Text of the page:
Mark Needham

Thoughts on Software Development

Testing with Joda Time

with 6 comments

The alternative to dealing with java.util.Date which I wrote about in a previous post is to make use of the Joda Time library. I’m led to believe that a lot of the ideas from Joda Time will in fact be in Java 7.

Nevertheless when testing with Joda Time there are times when it would be useful for us to have control over the time our code is using.

Why would we want to control the time?

There are a couple of situations that come to mind where it may be useful to be able to control the time in a system:

  • There is a piece of code which only executes at a certain time of the day. To see if it executes correctly we need to be able to set the system time to be that time.
  • Date calculations – we want to do a calculation on a date and verify the result. We therefore need to be able to control the original date.

Given that, there are two approaches which I have seen to allow us to do this:

Freezing time

Joda includes a DateTimeUtils class which allows us to change the current time.

On the projects I’ve worked on we would typically wrap these calls in a more descriptive class. For example:

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import org.joda.time.DateTime;
import org.joda.time.DateTimeUtils;
 
public class JodaDateTime {
    public static void freeze(DateTime frozenDateTime) {
        DateTimeUtils.setCurrentMillisFixed(frozenDateTime.getMillis());
    }
 
    public static void unfreeze() {
        DateTimeUtils.setCurrentMillisSystem();
    }
 
}

This approach works better if DateTime is deeply engrained in the system and it is difficult for us to abstract dates behind another interface.

The benefit of taking this approach is that we can test for dates without having to change any of our code to add in another level of abstraction which leads to further complexity.

Time Provider

The alternative approach is to have a TimeProvider which we can pass around the system. This would typically be passed into the constructor of any classes which need to make use of time.

For example, we might have the following interface defined:

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import org.joda.time.DateTime;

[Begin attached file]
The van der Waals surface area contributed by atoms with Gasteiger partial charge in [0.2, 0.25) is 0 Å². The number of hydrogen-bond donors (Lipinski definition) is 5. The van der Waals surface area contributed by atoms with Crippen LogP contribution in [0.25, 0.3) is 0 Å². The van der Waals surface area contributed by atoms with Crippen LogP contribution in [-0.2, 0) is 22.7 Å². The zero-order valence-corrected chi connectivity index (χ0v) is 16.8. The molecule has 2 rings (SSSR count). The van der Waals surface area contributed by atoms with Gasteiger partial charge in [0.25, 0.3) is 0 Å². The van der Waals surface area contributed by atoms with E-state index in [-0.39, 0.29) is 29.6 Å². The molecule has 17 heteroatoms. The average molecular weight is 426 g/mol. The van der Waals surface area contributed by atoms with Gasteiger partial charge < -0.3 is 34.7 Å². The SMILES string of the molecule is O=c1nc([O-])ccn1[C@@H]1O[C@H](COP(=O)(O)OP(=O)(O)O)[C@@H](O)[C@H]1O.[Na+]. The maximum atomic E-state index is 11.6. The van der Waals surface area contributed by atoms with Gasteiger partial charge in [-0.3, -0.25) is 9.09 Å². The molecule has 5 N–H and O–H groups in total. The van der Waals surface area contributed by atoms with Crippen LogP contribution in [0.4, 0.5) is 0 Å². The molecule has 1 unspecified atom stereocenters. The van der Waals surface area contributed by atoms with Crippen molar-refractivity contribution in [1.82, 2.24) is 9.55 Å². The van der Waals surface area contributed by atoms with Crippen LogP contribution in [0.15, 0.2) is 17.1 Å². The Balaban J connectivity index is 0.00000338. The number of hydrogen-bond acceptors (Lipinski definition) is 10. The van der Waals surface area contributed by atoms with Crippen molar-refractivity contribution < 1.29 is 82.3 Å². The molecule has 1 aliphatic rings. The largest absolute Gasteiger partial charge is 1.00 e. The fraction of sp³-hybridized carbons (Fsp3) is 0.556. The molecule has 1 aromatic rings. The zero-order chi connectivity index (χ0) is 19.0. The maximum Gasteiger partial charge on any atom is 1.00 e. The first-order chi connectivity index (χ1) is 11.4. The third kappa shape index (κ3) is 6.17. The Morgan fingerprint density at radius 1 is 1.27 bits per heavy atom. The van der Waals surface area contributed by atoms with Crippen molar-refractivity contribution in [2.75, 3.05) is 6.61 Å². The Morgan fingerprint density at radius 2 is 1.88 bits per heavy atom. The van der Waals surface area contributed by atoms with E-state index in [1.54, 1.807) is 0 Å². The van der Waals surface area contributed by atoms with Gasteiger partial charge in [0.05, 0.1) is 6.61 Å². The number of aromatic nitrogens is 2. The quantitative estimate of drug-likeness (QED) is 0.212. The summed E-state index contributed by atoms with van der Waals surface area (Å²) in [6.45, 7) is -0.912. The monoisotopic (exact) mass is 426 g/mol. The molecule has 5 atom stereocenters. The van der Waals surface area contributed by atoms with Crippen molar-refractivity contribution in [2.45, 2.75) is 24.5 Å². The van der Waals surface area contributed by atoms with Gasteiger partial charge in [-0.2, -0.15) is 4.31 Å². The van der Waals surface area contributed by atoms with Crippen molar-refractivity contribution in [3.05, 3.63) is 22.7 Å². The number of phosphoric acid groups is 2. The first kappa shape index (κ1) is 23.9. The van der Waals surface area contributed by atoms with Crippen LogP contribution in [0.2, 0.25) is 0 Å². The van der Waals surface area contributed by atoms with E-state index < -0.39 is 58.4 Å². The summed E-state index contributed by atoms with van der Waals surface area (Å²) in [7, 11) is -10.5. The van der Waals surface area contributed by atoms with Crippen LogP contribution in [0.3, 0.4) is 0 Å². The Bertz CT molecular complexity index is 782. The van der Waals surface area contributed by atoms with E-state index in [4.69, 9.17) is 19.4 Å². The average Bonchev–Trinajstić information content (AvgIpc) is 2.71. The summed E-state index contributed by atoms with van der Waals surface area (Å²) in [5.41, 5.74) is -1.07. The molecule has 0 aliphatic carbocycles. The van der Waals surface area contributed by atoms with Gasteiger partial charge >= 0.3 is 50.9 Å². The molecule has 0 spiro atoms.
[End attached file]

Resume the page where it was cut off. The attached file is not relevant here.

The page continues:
public interface TimeProvider {
    public DateTime getCurrentDateTime() ;
}

We can then mock out getCurrentDate() to return whatever date we want in our tests.

The advantage of this approach is that it allows more flexibility around the implementation – it could be used to sync system and local machine dates for example – although at a cost of adding extra complexity.

This approach is similar to the plugin pattern Martin Fowler details in Patterns of Enterprise Application Architecture in that we use one implementation of TimeProvider in our application and then a different version for testing.

I generally favour this approach if possible although if a quick win is needed then the first approach is fine.

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Written by Mark Needham

September 24th, 2008 at 5:11 am

Posted in Java

Tagged with , , ,

  • Er, you know what most folks like to call their TimeProviders?

    Clock!

    SystemClock, MockClock etc. 🙂

    Joda has far more amounts of awesome than the java calendar/date horribleness.

    I have also found much benefit in going even further and wrapping third party classes in system specific implementations. It is a tough call to make but having all your dependencies abstracted away at the boundaries can be really useful, particularly with respect to (cough) well-understood concepts like time and money. A Business Day is a surprisingly slippery thing to get hold of and has only the loosest relationship to what the actual date is.

  • Chris Burnley

    Hey Mark, this looks familiar 😉

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  • Excellent – very useful.
    Lots of other useful classes like LocalDate.

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  • Ken-alinoor

    hey mark, where using this in springer…lol